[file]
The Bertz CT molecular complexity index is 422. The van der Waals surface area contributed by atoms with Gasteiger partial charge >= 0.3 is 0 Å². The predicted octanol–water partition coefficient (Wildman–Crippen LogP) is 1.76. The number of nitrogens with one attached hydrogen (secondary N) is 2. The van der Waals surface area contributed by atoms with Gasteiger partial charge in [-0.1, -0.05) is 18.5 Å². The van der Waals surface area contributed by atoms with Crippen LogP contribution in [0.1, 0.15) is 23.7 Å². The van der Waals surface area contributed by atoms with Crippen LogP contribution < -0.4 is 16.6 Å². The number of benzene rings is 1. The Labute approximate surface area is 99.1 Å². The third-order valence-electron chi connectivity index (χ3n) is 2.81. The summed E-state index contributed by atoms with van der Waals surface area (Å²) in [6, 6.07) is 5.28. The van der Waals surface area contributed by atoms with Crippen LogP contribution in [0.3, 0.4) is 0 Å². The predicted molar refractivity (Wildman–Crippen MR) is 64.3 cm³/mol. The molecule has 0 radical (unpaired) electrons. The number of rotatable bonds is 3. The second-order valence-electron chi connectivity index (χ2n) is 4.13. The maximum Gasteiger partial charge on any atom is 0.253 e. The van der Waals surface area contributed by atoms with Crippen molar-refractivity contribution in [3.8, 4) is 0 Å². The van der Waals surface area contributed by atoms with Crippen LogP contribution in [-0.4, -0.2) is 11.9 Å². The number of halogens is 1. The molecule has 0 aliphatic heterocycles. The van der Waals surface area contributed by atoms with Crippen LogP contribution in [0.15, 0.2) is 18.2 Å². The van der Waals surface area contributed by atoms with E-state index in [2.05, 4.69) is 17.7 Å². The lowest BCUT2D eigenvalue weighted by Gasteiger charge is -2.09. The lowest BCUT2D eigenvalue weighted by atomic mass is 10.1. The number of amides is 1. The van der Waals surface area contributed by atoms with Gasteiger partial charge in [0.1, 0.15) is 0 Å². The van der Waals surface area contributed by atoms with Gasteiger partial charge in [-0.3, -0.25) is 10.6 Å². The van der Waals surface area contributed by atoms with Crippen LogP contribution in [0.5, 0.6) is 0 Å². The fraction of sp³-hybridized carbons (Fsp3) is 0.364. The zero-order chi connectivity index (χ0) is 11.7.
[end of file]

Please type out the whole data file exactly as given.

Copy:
The Bertz CT molecular complexity index is 422. The van der Waals surface area contributed by atoms with Gasteiger partial charge >= 0.3 is 0 Å². The predicted octanol–water partition coefficient (Wildman–Crippen LogP) is 1.76. The number of nitrogens with one attached hydrogen (secondary N) is 2. The van der Waals surface area contributed by atoms with Gasteiger partial charge in [-0.1, -0.05) is 18.5 Å². The van der Waals surface area contributed by atoms with Crippen LogP contribution in [0.1, 0.15) is 23.7 Å². The van der Waals surface area contributed by atoms with Crippen LogP contribution < -0.4 is 16.6 Å². The number of benzene rings is 1. The Labute approximate surface area is 99.1 Å². The third-order valence-electron chi connectivity index (χ3n) is 2.81. The summed E-state index contributed by atoms with van der Waals surface area (Å²) in [6, 6.07) is 5.28. The van der Waals surface area contributed by atoms with Crippen LogP contribution in [0.3, 0.4) is 0 Å². The predicted molar refractivity (Wildman–Crippen MR) is 64.3 cm³/mol. The molecule has 0 radical (unpaired) electrons. The number of rotatable bonds is 3. The second-order valence-electron chi connectivity index (χ2n) is 4.13. The maximum Gasteiger partial charge on any atom is 0.253 e. The van der Waals surface area contributed by atoms with Crippen molar-refractivity contribution in [3.8, 4) is 0 Å². The van der Waals surface area contributed by atoms with Crippen LogP contribution in [-0.4, -0.2) is 11.9 Å². The number of halogens is 1. The molecule has 0 aliphatic heterocycles. The van der Waals surface area contributed by atoms with Crippen LogP contribution in [0.15, 0.2) is 18.2 Å². The van der Waals surface area contributed by atoms with E-state index in [2.05, 4.69) is 17.7 Å². The lowest BCUT2D eigenvalue weighted by Gasteiger charge is -2.09. The lowest BCUT2D eigenvalue weighted by atomic mass is 10.1. The number of amides is 1. The van der Waals surface area contributed by atoms with Gasteiger partial charge in [0.1, 0.15) is 0 Å². The van der Waals surface area contributed by atoms with Gasteiger partial charge in [-0.3, -0.25) is 10.6 Å². The van der Waals surface area contributed by atoms with Crippen LogP contribution in [0.5, 0.6) is 0 Å². The fraction of sp³-hybridized carbons (Fsp3) is 0.364. The zero-order chi connectivity index (χ0) is 11.7.